Sally Benson authored the Junior Miss series of stories as well as 'Meet Me In St. Louis'
Sally Benson's 1941 collection of Junior Miss Stories
1943 Playbill for the Majestic Theatre's production of 'Junior Miss'
Volume 1, Number 1 of Marvel's 'Junior Miss' comics
The 1945 20th Century Fox film, 'Junior Miss' was also adapted from Sally Benson's characters.
Shirley Temple at CBS mike.
Procter & Gamble promoted their Ivory Soap and Ivory Snow over the 1942 CBS run of Junior Miss
Procter & Gamble also promoted Dreft over Junior Miss
An apocryphal tale says that Welch's 1949 mint confection 'Junior Mints' was inspired as a pun on the cultural popularity of Junior Miss over various media.
1869 Procter & Gamble 'Family Lard' ad shows their 'man-in-the-moon and stars' trademark already in use.
From the December 1st 1941 issue of Time Magazine's 'The Theater: New Play in Manhattan' feature:
"Junior Miss (adapted from Sally Benson's stories by Jerome Chodorov & Joseph Fields; produced by Max Gordon). Last season Adapters Chodorov & Fields turned Ruth McKenney's My Sister Eileen stories into a gay comedy about youth which is still running on Broadway. Last week they had turned Sally Benson's Junior Miss stories into a gay comedy about adolescence which should still be on Broadway a year from now. For its characters are kids at once harum-scarum and "nice," and it mirrors the kind of middle-class family life which huge audiences chuckle at."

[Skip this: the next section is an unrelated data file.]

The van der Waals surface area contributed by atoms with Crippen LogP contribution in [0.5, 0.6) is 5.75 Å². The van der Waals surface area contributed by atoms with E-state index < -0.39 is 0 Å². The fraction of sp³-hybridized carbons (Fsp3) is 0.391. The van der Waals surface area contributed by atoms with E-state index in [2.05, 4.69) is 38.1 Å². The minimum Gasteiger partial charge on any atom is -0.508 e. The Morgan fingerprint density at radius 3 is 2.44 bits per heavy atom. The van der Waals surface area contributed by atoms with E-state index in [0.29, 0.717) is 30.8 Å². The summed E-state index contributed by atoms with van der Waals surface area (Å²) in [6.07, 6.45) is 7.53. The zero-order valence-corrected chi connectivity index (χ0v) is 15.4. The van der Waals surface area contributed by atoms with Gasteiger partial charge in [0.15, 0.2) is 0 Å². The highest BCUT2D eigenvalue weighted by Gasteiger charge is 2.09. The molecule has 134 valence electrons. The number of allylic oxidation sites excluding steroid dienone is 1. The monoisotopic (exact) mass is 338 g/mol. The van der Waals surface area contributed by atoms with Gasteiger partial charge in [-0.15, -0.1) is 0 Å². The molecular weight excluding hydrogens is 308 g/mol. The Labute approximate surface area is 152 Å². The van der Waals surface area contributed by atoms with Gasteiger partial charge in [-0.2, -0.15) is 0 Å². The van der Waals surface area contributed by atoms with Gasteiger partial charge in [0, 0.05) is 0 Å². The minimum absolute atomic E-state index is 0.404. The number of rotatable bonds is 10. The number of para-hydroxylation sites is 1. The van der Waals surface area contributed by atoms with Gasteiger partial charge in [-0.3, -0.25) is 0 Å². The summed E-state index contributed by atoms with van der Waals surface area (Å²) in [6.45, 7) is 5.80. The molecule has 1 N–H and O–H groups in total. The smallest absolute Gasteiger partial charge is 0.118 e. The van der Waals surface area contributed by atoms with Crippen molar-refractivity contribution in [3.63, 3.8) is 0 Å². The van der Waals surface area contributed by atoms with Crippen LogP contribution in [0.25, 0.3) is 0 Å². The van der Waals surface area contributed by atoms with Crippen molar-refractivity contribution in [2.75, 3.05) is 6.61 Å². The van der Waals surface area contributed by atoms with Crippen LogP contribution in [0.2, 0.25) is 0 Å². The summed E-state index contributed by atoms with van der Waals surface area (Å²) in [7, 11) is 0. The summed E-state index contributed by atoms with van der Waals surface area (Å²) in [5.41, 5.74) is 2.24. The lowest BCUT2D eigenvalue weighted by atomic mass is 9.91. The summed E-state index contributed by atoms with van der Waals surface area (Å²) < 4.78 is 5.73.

At the center of this domestic slice of middle-class, 1940s life was Judy Graves, described as a pudgy, bright-eyed, passionate 13-yr-old. The literary brilliance of Sally Benson exploded nationwide in the Spring of 1941 with her Doubleday collection of 'Junior Miss' stories originally published in The New Yorker magazine over the previous twelve years. She'd begun her journalistic career in the mid-1920s writing interviews and film reviews for the New York Morning Telegraph. But it was her ninety-nine Junior Miss stories in The New Yorker that captured the interest of an increasingly wider audience.
Within a year of the publication of Sally Benson's collection of Junior Miss stories, they were being adapted into what would become a wildly successful Broadway play of the same name. By a year later, in 1942, Benson's Junior Miss would find her way to Radio for a full season, embodied by no less than 14-yr-old Shirley Temple herself. 1944 found Marvel Comics publishing its first Junior Miss comic book. By 1945, Sally Benson's Junior Miss franchise was expanded to Film in a 20th Century Fox production of the same name.